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ScreenFlow 5 review: The Mac's best screencasting app gets better with iOS capture

Christopher Breen | Dec. 1, 2014
If you're in the business of creating screencasts or Mac-based video demos, there's a very good chance that you're already using Telestream's $99 ScreenFlow. With the latest update, the app is sure to gain a new group of supporters--iOS developers. And it will because Apple is encouraging these developers to submit app previews--video captures of their apps in action. It happens that this latest version of ScreenFlow not only lets you capture video directly to a Mac running Yosemite from an iOS 8 device that bears a Lightning-connector, but also lets you add touch callouts--overlays that mimic finger taps and swipes.

You're welcome to combine multiple input sources. For example, you could choose to capture your iPad, your Mac's display, narration from a connected microphone, the audio your Mac plays, and video from your Mac's FaceTime camera or compatible webcam. Most sources are added as separate tracks. Select a video track and you can move and resize its contents in ScreenFlow's preview window. For example, you might want to move the video captured by your webcam to the top-right corner and make it smaller, place your Mac's screen capture on the left side of the frame, and scale the iPad's video so it takes up most of the frame's right side and slightly overlaps your Mac's screen.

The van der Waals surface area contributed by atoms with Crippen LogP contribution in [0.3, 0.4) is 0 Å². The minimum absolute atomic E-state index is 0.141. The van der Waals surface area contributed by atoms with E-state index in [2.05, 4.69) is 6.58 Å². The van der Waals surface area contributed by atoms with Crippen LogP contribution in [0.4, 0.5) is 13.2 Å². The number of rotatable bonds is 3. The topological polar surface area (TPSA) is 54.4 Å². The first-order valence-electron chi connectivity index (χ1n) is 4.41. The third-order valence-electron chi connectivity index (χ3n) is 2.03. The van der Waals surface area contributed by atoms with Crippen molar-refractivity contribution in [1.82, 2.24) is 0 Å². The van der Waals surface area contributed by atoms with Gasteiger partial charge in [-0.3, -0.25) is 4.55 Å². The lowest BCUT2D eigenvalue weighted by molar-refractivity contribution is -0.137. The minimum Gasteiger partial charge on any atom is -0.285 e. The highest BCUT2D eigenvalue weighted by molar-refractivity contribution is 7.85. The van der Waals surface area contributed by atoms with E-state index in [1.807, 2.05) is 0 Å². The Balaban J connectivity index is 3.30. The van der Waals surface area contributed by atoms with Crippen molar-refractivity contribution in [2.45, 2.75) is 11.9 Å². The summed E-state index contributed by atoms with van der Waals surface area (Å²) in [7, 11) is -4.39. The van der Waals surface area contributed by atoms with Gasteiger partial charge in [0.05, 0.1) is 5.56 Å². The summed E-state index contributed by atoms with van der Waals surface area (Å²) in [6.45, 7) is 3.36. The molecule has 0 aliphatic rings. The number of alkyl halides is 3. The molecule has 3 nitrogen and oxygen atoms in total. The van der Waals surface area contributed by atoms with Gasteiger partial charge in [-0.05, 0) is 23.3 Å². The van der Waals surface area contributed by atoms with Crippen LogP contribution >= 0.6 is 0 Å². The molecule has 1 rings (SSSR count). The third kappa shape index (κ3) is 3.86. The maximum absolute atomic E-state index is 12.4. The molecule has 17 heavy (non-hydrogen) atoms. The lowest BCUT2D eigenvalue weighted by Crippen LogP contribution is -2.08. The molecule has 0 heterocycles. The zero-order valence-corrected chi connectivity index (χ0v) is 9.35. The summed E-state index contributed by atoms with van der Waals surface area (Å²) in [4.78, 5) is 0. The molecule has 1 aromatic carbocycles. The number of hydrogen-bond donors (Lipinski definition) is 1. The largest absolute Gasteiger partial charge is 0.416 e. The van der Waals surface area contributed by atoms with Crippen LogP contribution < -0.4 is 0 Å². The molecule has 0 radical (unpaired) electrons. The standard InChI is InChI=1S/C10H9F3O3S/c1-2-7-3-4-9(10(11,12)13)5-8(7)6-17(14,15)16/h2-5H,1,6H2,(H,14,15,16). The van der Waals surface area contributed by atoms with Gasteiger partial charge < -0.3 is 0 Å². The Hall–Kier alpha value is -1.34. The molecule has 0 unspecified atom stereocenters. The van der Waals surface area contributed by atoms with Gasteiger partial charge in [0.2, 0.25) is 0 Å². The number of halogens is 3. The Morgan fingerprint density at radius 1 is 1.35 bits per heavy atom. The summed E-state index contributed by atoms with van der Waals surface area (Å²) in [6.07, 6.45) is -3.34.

When capturing audio played by my Mac I ran into one significant problem. While the Mac's audio was captured perfectly as long as I chose the computer's internal speakers or connected Thunderbolt display as an output destination in the Sound system preference, if I instead chose a USB-connected destination such as my audio interface, the Mac's sound was distorted and delayed. Telestream is aware of the issue and is working on a fix.

Enhancing the mobile experience

The ability to capture high-quality video from your iOS device is welcome, but just as useful is the option to then add callouts so that viewers have some notion of where you've tapped and swiped. This feature is called Touch Callouts in ScreenFlow 5 and works this way:

Select the video track captured from your iOS device, drag the playhead to the position in the timeline where you'd like to add the callout, and choose Actions > Add Touch Callout. A gray dot appears on the screen that you can drag to a new position. A yellow Touch Callout action is added to the track and the Touch Callout pane appears on the right side of the ScreenFlow window. Within this pane you can choose the number of dots that you'd like to appear, their size, spacing, color, and opacity. You can also create an animation so that the dot moves from one place to another — something you'd do to illustrate a drag or swipe.

Adding these callouts would be tedious if not for the fact that ScreenFlow 5 also adds templated actions. This lets you create actions and then save them. For example, you could create and then save a Touch Callout action that illustrates a swipe down. You can later choose that action from the Templates entry in the Actions menu and it will be added to your project, complete with associated animation. Telestream has kindly added a collection of preconfigured Touch Callout actions including Single Tap, Swipe Left, Swipe Right, Zoom In, Zoom out, Four Finger Swipe Left, and Four Finger Swipe Right.


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